JEFFERSON CITY, Mo. — State employees in Missouri could see a pay raise as soon as February if lawmakers approve the increase next month.
Missouri employs 50,0000 workers who are among the lowest-paid state workers in the nation. Currently, the Show-Me State has a historic amount of money, and the governor wants it to boost state workers’ pay to at least $15 an hour.
“When all of a sudden we become a training ground for an employee that’s been there five or ten years, and we’re losing employees, we need to reevaluate what we’ve done and what we can do,” Parson said Tuesday.
When lawmakers return for session next month, Parson is asking them to pass a 5.5% Cost of Living Adjustment and $15 an hour minimum wage for state employees.
“We’re paying some of these people $26,000 and $27,000 a year, and they are making decisions about does a kid stay in somebody’s home, do they not stay in a home — major decisions,” Parson said. “I don’t think it’s a major increase for a lot of people. It’s a modest increase to state employees that have been here a long time. I think it’s long overdue.”
Over the summer, the governor vetoed $2.1 million that was supposed to go to increasing the salaries of workers in the Children’s Division under the Missouri Department of Social Services. In his veto letter, Parson said lawmakers should not single out one specific agency for a pay raise.
“The reason we did $15 an hour, that’s kind of competing with baseline employees all over the state,” Parson said. “Whether it’s convenience stores, whether it’s fast food you name it on those entry levels, about everybody’s at that $15 level.”
The minimum wage for private employers in Missouri in 2021 is $10.21. By next year, it will be $11.15, increasing 85 cents each year through 2023. When asked about increasing that wage, Parson said the economy is already taking care of it.
“I’m not a big fan of the minimum wage requirements, but I think what you’re seeing just supply and demand are taking care of itself,” Parson said. “I think wherever you go right now; you’re going to find people are out there really searching for good-paying jobs.”
Rep. Peter Merideth is the ranking minority leader on the House Budget Committee. He said Tuesday Democrats support the pay raise.
“We are at a crisis point honestly with so many of these departments where we cannot fill the jobs and they’re about to have to freeze services completely,” Merideth said “We can’t keep people here, we can’t fire people, they go over to Walmart or fast-food restaurants and make more and these are difficult jobs.”
Merideth said this has been a problem for the state long before COVID, but the pandemic amplified the problem.
“We might have been able to get in front of some of this instead of acting from behind and fix a problem that may be beyond fixing right now,” Merideth said. “We have wait times that are out of control for just about any service whether it’s DOR [Department of Revenue] or social services. People are sitting on phones for hours just waiting for someone to respond.”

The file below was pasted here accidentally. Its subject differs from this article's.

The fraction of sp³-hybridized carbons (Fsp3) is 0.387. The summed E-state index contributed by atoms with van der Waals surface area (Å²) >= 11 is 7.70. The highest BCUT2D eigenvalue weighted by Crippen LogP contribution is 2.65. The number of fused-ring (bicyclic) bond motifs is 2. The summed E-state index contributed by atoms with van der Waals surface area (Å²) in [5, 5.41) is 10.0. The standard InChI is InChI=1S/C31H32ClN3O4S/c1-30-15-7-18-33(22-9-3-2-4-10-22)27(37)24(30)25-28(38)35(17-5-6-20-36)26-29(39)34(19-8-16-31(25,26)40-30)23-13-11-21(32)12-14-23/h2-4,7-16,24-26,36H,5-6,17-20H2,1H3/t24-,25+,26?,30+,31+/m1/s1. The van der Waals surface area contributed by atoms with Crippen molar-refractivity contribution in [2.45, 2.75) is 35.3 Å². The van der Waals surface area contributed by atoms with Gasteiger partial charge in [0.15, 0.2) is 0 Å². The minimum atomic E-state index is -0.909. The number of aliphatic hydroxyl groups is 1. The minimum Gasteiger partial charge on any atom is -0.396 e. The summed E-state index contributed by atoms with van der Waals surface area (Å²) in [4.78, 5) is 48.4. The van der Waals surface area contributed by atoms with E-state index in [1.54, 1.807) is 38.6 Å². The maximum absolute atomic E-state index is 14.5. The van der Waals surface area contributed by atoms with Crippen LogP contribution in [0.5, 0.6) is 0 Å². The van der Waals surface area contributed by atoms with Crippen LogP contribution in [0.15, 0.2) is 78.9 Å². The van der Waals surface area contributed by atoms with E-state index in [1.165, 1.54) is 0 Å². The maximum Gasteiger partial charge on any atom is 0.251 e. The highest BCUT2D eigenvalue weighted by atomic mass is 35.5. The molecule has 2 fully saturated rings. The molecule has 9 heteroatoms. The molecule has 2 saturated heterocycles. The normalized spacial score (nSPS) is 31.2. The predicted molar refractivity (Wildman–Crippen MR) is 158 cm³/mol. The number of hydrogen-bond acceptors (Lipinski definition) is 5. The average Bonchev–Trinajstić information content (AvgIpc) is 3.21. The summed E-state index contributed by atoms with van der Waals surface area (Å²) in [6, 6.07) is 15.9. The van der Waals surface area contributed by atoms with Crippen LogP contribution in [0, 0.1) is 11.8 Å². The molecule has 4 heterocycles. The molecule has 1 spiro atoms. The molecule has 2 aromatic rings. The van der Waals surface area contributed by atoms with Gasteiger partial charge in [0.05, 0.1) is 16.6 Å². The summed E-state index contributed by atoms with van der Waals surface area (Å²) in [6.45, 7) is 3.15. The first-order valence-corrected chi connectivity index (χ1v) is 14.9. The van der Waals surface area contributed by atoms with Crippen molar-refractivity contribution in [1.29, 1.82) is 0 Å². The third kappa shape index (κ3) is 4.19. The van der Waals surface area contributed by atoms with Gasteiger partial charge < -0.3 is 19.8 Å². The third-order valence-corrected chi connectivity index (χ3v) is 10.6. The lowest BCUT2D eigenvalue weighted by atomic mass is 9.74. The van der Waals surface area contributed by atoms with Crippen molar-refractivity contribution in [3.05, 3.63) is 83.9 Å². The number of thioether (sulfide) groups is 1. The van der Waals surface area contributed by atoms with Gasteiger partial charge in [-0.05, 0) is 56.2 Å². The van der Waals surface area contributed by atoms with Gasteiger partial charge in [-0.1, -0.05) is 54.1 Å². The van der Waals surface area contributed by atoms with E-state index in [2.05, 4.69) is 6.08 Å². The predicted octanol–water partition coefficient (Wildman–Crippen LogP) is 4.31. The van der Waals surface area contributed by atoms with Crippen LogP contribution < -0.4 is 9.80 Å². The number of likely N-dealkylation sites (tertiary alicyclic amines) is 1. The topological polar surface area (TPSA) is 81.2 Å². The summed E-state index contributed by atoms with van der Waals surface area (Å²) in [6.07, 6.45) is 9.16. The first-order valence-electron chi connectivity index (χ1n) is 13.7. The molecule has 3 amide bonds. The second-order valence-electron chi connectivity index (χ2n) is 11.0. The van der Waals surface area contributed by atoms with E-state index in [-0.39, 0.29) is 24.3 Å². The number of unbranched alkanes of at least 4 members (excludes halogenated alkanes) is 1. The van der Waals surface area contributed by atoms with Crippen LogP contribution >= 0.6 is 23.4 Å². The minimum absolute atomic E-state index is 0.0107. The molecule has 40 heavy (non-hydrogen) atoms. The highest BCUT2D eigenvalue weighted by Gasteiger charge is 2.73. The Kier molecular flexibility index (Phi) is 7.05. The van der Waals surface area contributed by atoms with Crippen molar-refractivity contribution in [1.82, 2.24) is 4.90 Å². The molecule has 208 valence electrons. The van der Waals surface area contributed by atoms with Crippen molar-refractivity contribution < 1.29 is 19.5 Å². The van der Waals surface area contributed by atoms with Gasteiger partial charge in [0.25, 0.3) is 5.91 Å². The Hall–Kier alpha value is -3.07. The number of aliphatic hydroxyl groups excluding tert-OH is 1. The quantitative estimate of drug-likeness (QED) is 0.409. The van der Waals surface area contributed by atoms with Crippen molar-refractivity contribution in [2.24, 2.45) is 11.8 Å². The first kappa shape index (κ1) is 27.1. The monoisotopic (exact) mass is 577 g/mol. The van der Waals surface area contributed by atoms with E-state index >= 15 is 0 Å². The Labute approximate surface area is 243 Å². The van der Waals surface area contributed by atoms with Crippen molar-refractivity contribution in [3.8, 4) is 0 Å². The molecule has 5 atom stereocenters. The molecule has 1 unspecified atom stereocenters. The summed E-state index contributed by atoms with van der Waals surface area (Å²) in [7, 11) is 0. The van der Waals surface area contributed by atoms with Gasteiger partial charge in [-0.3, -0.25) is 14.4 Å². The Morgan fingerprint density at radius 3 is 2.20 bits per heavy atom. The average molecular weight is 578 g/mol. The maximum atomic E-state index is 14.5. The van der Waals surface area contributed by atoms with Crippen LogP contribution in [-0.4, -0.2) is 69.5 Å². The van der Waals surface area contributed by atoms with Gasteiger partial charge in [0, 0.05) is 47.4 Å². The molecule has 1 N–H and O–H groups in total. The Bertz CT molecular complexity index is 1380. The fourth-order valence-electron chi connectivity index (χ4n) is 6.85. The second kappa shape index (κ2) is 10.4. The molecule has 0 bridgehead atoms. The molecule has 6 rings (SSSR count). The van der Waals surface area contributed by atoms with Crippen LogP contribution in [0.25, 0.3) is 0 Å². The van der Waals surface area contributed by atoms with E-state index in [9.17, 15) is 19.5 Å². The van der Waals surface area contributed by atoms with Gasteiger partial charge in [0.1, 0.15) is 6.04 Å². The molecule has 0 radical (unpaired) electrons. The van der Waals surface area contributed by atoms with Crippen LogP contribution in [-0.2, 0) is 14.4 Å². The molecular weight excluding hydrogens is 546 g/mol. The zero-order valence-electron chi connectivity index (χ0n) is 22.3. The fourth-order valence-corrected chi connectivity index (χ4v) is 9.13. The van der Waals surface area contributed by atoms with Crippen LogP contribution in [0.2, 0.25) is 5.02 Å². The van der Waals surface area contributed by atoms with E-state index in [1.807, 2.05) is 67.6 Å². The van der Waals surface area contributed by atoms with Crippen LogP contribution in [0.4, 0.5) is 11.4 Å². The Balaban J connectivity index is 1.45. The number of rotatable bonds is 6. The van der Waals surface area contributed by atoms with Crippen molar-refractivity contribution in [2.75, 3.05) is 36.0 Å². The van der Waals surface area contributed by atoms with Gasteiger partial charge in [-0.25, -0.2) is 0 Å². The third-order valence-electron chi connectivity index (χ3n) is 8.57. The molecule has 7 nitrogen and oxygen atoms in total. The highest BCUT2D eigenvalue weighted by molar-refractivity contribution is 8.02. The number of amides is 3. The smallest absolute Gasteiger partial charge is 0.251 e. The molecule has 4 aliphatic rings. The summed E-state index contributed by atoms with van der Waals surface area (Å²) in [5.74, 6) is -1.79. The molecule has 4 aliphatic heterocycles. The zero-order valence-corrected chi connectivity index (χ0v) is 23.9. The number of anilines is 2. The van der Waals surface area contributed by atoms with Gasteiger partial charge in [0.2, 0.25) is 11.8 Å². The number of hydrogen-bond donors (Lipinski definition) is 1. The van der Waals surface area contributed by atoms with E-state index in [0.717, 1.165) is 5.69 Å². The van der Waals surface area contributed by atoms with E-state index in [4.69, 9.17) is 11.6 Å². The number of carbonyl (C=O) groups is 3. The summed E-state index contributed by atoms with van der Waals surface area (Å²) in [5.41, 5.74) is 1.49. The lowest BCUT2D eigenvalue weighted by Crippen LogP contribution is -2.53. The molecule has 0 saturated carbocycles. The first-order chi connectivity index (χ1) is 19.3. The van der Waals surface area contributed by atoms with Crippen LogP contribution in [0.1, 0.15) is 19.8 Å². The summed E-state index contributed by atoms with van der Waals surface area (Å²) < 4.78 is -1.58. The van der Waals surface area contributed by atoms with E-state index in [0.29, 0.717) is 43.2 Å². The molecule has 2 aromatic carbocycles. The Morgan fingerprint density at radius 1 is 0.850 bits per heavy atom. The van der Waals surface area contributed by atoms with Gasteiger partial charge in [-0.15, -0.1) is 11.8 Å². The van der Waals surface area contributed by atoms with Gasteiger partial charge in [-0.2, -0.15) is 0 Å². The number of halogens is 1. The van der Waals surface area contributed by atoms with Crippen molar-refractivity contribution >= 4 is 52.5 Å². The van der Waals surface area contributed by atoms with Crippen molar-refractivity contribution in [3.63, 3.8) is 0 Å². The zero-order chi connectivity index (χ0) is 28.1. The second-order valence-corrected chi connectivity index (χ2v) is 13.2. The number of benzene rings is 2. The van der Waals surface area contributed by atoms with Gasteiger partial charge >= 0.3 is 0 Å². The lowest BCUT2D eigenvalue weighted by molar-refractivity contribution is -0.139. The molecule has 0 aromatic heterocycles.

At the end of the fiscal year 2021 in June, Missouri recorded more than $2.4 billion in cash. Compared to last November, sales tax revenues were up 22% last month, according to the Office of Administration.
According to Missouri’s Department of Transportation (MoDOT) and the Department of Corrections’ website, there are nearly 300 job openings combined.
A spokesperson for the state’s corrections department said in a statement Tuesday:
This new recommendation, if approved, would mean a Correctional Officer I starting salary increase of more than 30% since 2017. Earlier this year, Governor Parson recommended and the Missouri General Assembly approved pay increases for certain classes of corrections employees — food service workers, corrections officers, sergeants, and lieutenants — ranging from 5.8% to 15%; these increases went into effect July 1, 2021, and sparked an improvement in recruitment and retention. We’re optimistic that an additional raise will keep us moving in the right direction.
Both the cost-of-living increase and the $15-per-hour base salary are real game-changers. We’ve heard from clerical and office support staff who say this announcement affirms their commitment to the department and cements their decision to build their careers here. We also have heard from staff who say they might be able to stop working second or third jobs and spend time with their families. The pay increase not only boosts our ability to recruit and retain staff, thus making our facilities and our communities safer, but also improves the quality of life for Missourians doing difficult jobs on the front lines.
MoDOT is warning drivers to be patient this winter because the department is short employees to clear roads. Director of MoDOT Patrick McKenna said in an interview last month, the department needs 200 to 300 seasonal workers for the winter months, but they are nowhere near that.
“The directors are coming to them begging, saying we have to do this,” Merideth said “Here we are as a state spending money, training workers just to have them then leave a month later to go get more money in the private sector. We’re shooting ourselves in the foot.”
In addition to the governor’s proposal, state workers will receive a 2% pay increase in January. If lawmakers pass Parson’s recommendation by the end of next month, employees could see the increase as soon as February.
Parson’s office said the pay raise is expected to cost the state $91 million next year and more than $215 million in 2023.